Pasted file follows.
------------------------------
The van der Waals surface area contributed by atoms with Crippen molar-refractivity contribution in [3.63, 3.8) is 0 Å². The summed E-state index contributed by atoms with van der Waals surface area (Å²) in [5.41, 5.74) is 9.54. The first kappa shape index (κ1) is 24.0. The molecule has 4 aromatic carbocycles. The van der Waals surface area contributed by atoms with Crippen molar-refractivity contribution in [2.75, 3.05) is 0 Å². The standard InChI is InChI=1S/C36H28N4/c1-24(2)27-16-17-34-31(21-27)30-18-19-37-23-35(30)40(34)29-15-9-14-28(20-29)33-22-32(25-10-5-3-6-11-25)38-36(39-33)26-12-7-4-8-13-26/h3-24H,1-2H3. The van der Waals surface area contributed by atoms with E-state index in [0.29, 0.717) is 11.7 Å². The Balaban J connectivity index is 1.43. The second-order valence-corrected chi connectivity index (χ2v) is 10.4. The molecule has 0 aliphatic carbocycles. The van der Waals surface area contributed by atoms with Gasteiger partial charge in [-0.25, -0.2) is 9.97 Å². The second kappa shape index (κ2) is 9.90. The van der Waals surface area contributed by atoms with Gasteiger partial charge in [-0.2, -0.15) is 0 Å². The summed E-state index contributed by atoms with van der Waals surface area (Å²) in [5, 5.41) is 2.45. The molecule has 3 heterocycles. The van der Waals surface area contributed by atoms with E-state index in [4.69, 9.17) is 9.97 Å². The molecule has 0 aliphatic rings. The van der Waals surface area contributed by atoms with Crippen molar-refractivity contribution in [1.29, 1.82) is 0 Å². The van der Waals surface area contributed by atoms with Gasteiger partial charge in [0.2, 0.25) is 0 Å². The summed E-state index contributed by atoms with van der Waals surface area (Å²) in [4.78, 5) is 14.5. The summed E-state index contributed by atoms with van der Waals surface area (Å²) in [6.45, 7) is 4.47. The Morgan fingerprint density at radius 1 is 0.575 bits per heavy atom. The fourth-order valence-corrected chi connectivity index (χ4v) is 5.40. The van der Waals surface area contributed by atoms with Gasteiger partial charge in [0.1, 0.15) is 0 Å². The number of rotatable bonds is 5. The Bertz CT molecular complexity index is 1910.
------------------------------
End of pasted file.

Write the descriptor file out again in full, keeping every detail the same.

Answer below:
The van der Waals surface area contributed by atoms with Crippen molar-refractivity contribution in [3.63, 3.8) is 0 Å². The summed E-state index contributed by atoms with van der Waals surface area (Å²) in [5.41, 5.74) is 9.54. The first kappa shape index (κ1) is 24.0. The molecule has 4 aromatic carbocycles. The van der Waals surface area contributed by atoms with Crippen molar-refractivity contribution in [2.75, 3.05) is 0 Å². The standard InChI is InChI=1S/C36H28N4/c1-24(2)27-16-17-34-31(21-27)30-18-19-37-23-35(30)40(34)29-15-9-14-28(20-29)33-22-32(25-10-5-3-6-11-25)38-36(39-33)26-12-7-4-8-13-26/h3-24H,1-2H3. The van der Waals surface area contributed by atoms with E-state index in [0.29, 0.717) is 11.7 Å². The Balaban J connectivity index is 1.43. The second-order valence-corrected chi connectivity index (χ2v) is 10.4. The molecule has 0 aliphatic carbocycles. The van der Waals surface area contributed by atoms with Gasteiger partial charge in [-0.25, -0.2) is 9.97 Å². The second kappa shape index (κ2) is 9.90. The van der Waals surface area contributed by atoms with Gasteiger partial charge in [-0.2, -0.15) is 0 Å². The summed E-state index contributed by atoms with van der Waals surface area (Å²) in [5, 5.41) is 2.45. The molecule has 3 heterocycles. The van der Waals surface area contributed by atoms with E-state index in [4.69, 9.17) is 9.97 Å². The molecule has 0 aliphatic rings. The van der Waals surface area contributed by atoms with Crippen molar-refractivity contribution in [1.29, 1.82) is 0 Å². The van der Waals surface area contributed by atoms with Gasteiger partial charge in [0.2, 0.25) is 0 Å². The summed E-state index contributed by atoms with van der Waals surface area (Å²) in [4.78, 5) is 14.5. The summed E-state index contributed by atoms with van der Waals surface area (Å²) in [6.45, 7) is 4.47. The Morgan fingerprint density at radius 1 is 0.575 bits per heavy atom. The fourth-order valence-corrected chi connectivity index (χ4v) is 5.40. The van der Waals surface area contributed by atoms with Gasteiger partial charge in [0.1, 0.15) is 0 Å². The number of rotatable bonds is 5. The Bertz CT molecular complexity index is 1910.